Malcolm Turnbull says the proposed new system for carving up the GST passes the "pub test" but he can understand the states wanting to do their sums before committing to it.
Treasurer Scott Morrison will put to his state and territory counterparts in September a new deal that would iron out some of the wrinkles in the GST revenue distribution system, requiring a $7 billion cash injection to do so.
The state and territory governments have taken a cautious approach to the offer and federal Labor has questioned where the extra money will come from.
"Every premier and chief minister is entitled to go through the numbers carefully," the prime minister told reporters in Brisbane on Friday.
However, he said the new GST distribution floor of 75 cents in dollar per person "passes the pub test".
Labor frontbencher Anthony Albanese questioned the government's sums.
"You can't keep spending the same dollars," Mr Albanese told the ABC.
"The government needs to say where the $7 billion is coming from."
Cabinet minister Peter Dutton said the funding injection would come from getting 700,000 people off welfare and into work, while growing tax revenue.
"No state worse off, no doubt," Mr Dutton said.
"Everyone gets a bit of extra cash."
States and territories would no longer need to head to Canberra "with a begging bowl" to lobby for their fair share, the prime minister said in an earlier Facebook post.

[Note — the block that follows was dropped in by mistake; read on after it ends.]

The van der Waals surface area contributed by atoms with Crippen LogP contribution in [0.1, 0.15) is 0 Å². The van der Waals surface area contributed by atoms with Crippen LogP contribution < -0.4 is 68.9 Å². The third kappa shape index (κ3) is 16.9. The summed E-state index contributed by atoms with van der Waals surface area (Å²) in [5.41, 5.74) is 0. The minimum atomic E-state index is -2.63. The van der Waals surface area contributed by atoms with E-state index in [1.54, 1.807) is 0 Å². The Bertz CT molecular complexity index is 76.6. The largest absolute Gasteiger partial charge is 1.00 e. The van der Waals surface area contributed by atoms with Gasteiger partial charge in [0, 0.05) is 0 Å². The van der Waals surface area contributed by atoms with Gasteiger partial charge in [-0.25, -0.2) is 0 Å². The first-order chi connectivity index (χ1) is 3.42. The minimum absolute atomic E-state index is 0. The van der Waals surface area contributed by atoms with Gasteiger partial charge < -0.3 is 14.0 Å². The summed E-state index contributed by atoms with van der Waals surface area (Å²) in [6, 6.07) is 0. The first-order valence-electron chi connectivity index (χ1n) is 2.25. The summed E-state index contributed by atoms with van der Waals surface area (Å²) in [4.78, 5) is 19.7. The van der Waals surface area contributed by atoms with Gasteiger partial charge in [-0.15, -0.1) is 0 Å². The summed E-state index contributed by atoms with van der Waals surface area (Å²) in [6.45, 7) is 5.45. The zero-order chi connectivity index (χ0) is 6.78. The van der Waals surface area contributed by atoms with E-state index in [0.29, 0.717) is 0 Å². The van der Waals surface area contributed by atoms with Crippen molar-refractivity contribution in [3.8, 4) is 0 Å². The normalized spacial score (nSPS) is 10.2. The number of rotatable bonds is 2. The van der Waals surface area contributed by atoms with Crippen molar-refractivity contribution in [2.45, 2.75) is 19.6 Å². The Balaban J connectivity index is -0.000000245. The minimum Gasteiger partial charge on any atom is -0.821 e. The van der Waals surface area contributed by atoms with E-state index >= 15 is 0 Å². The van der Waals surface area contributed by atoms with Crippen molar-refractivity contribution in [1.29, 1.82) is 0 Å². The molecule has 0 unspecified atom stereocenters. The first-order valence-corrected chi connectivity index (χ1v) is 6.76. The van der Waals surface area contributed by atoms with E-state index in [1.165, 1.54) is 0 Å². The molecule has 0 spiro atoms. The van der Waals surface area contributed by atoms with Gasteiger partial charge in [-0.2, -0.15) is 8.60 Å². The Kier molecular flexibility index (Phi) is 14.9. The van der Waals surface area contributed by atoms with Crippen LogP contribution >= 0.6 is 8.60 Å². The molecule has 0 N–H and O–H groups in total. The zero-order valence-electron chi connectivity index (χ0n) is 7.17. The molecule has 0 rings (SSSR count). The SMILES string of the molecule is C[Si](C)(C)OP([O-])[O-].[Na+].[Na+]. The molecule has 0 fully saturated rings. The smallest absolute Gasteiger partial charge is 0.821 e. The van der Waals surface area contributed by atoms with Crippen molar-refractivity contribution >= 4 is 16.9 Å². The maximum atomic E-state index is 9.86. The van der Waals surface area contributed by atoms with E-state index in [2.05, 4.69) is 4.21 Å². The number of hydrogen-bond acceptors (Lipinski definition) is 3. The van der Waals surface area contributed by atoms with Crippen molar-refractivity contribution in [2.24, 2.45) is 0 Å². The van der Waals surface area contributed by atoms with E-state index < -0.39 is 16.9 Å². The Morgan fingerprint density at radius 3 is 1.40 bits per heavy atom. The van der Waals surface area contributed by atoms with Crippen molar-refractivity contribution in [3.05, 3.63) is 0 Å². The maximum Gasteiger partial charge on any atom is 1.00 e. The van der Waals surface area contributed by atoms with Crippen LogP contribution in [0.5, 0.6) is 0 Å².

"We'll make sure no state or territory will ever again suffer Western Australia's fate of the last few years," he said.
Western Australia has long complained about its share dropping during the mining boom due to the way the existing system, known as horizontal fiscal equalisation, is benchmarked.
That benchmark will shift over eight years to a new standard that will ensure the fiscal capacity of all states and territories is at least the equal of NSW or Victoria (whichever is higher), evening out the impact of extreme events such as the WA mining boom.
There will also be a boost to the pool of funds available as the new standard is set, which over the eight years from mid-2021 will total $7.2 billion.
Attorney-General and West Australian MP Christian Porter said the changes were about the "art of the achievable".
"The critics will come up with three different tweaks they would have preferred," he told 6PR radio.
"But seriously, they have not been inside the tent for eight years trying to find an enduring solution that will stick with all the other states."